Header

UZH-Logo

Maintenance Infos

Passing the Shrine of the God Calming the Waves and the Notion of Emptiness in Huang Tingjian's (1045–1105) Calligraphy


De Vries, Patrick (2010). Passing the Shrine of the God Calming the Waves and the Notion of Emptiness in Huang Tingjian's (1045–1105) Calligraphy. Asiatische Studien / Études Asiatiques, 64(4):907-941.

Abstract

This paper explores ways in which research into the content and form of a calligraphic work can be combined in a meaningful manner. In Western scholarship on Chinese calligraphy, detailed translations that are embedded into a wider context are rare. The paper intends to address this issue by engaging both the disciplines of literature and calligraphy in examining a famous calligraphic work by the Northern Song (960–1127 AD) calligrapher Huang Tingjian 黃庭堅 (1045–1105). In examining the study of the text and the art historical characteristics, and how these relate to each other in one of Huang’s most famous works, key characteristics of Northern Song aesthetics inherent in literature and visual art are explored, paying particular attention to the notion of emptiness (Chin. kongbai 空白). Through attention to shared complementary bipolarities such as solid and empty, light and dark, this paper draws attention to ways in which a major work can transcend such characteristics.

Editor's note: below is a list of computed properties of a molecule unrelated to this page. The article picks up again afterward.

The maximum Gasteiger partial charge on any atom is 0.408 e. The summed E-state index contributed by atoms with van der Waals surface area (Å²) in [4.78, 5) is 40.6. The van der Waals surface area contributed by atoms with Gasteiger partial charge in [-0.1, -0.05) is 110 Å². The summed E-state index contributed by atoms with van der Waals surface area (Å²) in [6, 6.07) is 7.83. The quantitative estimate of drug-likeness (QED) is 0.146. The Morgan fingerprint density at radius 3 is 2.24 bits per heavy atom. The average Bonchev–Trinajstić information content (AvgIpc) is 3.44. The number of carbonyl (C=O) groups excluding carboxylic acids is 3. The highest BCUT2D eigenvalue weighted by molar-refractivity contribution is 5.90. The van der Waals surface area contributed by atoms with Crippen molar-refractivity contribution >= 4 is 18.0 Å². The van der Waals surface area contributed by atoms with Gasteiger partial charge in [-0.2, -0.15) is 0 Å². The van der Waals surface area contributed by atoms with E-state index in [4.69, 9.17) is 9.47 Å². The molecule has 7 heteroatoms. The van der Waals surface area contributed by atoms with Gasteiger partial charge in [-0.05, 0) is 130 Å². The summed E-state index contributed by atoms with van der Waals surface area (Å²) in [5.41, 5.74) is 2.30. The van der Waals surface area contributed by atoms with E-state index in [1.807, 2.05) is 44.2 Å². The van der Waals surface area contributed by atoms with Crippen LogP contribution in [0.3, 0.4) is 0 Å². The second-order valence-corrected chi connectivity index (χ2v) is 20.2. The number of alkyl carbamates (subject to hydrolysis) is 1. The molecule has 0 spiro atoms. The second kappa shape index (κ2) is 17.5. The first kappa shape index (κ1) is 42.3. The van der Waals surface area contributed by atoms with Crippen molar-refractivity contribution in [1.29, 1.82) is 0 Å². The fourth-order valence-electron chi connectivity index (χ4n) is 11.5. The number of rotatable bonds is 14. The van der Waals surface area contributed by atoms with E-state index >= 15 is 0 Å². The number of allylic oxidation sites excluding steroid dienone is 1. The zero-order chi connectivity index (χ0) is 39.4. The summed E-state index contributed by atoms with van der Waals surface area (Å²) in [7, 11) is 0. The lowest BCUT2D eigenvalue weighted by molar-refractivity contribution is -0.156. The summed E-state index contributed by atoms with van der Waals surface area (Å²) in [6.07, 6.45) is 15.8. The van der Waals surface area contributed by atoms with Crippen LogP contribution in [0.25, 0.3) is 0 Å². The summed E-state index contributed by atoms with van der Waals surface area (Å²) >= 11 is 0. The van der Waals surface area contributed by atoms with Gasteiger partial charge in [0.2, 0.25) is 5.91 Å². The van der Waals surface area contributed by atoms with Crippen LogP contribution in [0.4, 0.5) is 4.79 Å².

Abstract

This paper explores ways in which research into the content and form of a calligraphic work can be combined in a meaningful manner. In Western scholarship on Chinese calligraphy, detailed translations that are embedded into a wider context are rare. The paper intends to address this issue by engaging both the disciplines of literature and calligraphy in examining a famous calligraphic work by the Northern Song (960–1127 AD) calligrapher Huang Tingjian 黃庭堅 (1045–1105). In examining the study of the text and the art historical characteristics, and how these relate to each other in one of Huang’s most famous works, key characteristics of Northern Song aesthetics inherent in literature and visual art are explored, paying particular attention to the notion of emptiness (Chin. kongbai 空白). Through attention to shared complementary bipolarities such as solid and empty, light and dark, this paper draws attention to ways in which a major work can transcend such characteristics.

Statistics

Downloads

2 downloads since deposited on 18 Jan 2011
0 downloads since 12 months
Detailed statistics

Additional indexing

Item Type:Journal Article, refereed, original work
Communities & Collections:Journals > Asiatische Studien / Études Asiatiques > Archive > 64 (2010) > 4
06 Faculty of Arts > Institute of Asian and Oriental Studies
Dewey Decimal Classification:950 History of Asia
290 Other religions
180 Ancient, medieval & eastern philosophy
Language:English
Date:2010
Deposited On:18 Jan 2011 08:35
Last Modified:21 Nov 2017 15:09
Publisher:Schweizerische Asiengesellschaft / Verlag Peter Lang
ISSN:0004-4717
Related URLs:http://www.sagw.ch/de/asiengesellschaft/publikationen/Asiatische-Studien.html (Publisher)
http://www.peterlang.com/index.cfm?vID=86850&vLang=D&vHR=1&vUR=4&vUUR=11 (Publisher)

Download